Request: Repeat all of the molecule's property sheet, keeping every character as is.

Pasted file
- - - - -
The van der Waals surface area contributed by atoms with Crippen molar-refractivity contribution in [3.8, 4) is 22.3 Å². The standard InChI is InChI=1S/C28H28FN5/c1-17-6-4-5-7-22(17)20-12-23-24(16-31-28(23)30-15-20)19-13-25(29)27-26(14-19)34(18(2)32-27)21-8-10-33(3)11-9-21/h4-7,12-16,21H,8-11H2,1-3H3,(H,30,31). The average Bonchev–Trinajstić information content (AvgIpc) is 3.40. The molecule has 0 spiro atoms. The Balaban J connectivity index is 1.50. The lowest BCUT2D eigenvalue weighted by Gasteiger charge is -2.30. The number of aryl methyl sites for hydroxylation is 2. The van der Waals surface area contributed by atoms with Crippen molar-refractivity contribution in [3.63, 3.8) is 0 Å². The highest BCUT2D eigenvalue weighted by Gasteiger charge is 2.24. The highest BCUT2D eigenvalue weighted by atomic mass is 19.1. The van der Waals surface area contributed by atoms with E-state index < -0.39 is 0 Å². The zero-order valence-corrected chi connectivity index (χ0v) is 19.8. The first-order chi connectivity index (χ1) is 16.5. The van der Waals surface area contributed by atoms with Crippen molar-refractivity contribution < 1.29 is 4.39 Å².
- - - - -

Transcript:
The van der Waals surface area contributed by atoms with Crippen molar-refractivity contribution in [3.8, 4) is 22.3 Å². The standard InChI is InChI=1S/C28H28FN5/c1-17-6-4-5-7-22(17)20-12-23-24(16-31-28(23)30-15-20)19-13-25(29)27-26(14-19)34(18(2)32-27)21-8-10-33(3)11-9-21/h4-7,12-16,21H,8-11H2,1-3H3,(H,30,31). The average Bonchev–Trinajstić information content (AvgIpc) is 3.40. The molecule has 0 spiro atoms. The Balaban J connectivity index is 1.50. The lowest BCUT2D eigenvalue weighted by Gasteiger charge is -2.30. The number of aryl methyl sites for hydroxylation is 2. The van der Waals surface area contributed by atoms with Crippen molar-refractivity contribution in [3.63, 3.8) is 0 Å². The highest BCUT2D eigenvalue weighted by Gasteiger charge is 2.24. The highest BCUT2D eigenvalue weighted by atomic mass is 19.1. The van der Waals surface area contributed by atoms with E-state index < -0.39 is 0 Å². The zero-order valence-corrected chi connectivity index (χ0v) is 19.8. The first-order chi connectivity index (χ1) is 16.5. The van der Waals surface area contributed by atoms with Crippen molar-refractivity contribution < 1.29 is 4.39 Å².